As the current President of the Brown Republicans and a traditional New-England conservative who calls Rhode Island his home (East Greenwich, to be exact), I am quite disconcerted that the public seems to embrace the fallacy that Liberty-esque evangelicals comprise the conservative base. Let me be clear: there is nothing conservative about an attack on cultured behaviour and elements, whether they be in the form of dancing, tobacco, drinks light and hard, or non-ideological politics. (The Baptist faith, while respectable, tends as a whole towards strikingly unconservative positions, although the example of northern RI Baptists should disabuse most of the idea that Liberty Baptists are the sole type. Liturgical Protestants are, I would say, the most naturally conservative persons.) 
I could write much more, but may I end on this note. Newport -- saturated with liquor, class, and a Protestant-Christian religion that understands social and biological realities -- is the true conservative base, while Liberty -- saturated with creationism, socially divisive moralising, and left-wing views of the role of a Christian government -- is home to a type of progressive authoritarianism. Never conflate the two.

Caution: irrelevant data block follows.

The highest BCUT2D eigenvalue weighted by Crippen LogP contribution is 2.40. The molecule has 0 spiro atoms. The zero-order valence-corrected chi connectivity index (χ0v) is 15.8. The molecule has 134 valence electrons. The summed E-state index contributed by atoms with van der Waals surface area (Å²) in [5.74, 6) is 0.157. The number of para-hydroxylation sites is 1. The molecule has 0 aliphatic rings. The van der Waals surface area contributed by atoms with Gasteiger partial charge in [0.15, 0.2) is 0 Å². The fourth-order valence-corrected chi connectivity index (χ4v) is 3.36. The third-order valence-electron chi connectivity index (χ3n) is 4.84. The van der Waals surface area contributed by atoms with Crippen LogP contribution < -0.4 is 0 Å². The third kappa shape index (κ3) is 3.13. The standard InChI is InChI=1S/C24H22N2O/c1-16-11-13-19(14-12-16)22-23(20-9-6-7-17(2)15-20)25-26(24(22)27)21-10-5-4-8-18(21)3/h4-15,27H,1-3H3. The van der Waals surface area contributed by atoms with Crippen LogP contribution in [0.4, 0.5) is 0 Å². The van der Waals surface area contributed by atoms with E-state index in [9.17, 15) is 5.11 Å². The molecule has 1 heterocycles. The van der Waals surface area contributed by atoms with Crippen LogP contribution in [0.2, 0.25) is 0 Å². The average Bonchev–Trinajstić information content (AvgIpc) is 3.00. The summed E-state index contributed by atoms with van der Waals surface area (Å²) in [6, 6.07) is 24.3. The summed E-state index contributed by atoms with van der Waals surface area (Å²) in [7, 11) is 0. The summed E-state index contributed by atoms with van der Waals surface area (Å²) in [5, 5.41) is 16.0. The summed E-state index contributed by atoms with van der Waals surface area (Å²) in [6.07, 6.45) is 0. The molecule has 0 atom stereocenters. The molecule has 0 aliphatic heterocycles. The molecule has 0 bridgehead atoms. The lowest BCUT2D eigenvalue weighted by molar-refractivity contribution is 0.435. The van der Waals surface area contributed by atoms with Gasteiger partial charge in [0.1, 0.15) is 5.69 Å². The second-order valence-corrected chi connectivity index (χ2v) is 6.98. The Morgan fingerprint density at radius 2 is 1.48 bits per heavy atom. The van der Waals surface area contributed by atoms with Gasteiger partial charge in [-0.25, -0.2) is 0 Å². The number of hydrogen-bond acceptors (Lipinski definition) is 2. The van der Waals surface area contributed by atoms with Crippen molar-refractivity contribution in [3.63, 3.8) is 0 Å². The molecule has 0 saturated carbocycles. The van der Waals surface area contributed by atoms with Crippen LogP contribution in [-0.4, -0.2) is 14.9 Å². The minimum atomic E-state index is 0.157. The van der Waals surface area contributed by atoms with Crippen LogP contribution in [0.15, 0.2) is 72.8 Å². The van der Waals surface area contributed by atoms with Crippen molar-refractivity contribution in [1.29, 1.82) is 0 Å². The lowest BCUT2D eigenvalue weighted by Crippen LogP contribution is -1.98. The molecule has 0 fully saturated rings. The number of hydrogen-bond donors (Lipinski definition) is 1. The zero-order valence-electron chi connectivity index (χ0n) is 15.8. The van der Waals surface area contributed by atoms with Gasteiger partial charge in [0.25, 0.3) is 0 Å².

With kind regards always, 
Sean Burnside Quigley 
Brown '10
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Mr. Roose, 
I spent 2 years at Liberty also concentrating in English Lit. I loved my time at LU and was extremely shocked when, due to life circumstances, I transferred to Northern Arizona University. Though my experiences were not by choice, I also found that I had much more in common with my classmates than I expected. I loved your article and cannot wait to read your book!
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What a well- written article! That natural talent combined with proper academic direction is serving you well!  
I actually saw a reference to your book in "Cosmo" magazine, I believe it was, when a fellow student brought it in. Of course, they only talked about your dating experience, but I was very intrigued! 
Props to you for your bravery, open-mindedness, and adventurism. I am pleasantly surprised to hear of your growth in appreciation of prayer, convocation, and church, and find it a testament to the natural Spirit-soothing effects of Christian spirituality. I might also add that a continually deepening relationship with God is the most satisfying thing I have ever been part of! (and yes, I have interests in sports, theatre, writing, friendships, serving, and dancing.) Still, I find that a relationship with Christ could never be less satisfying than the average night of enjoyment or mayhem.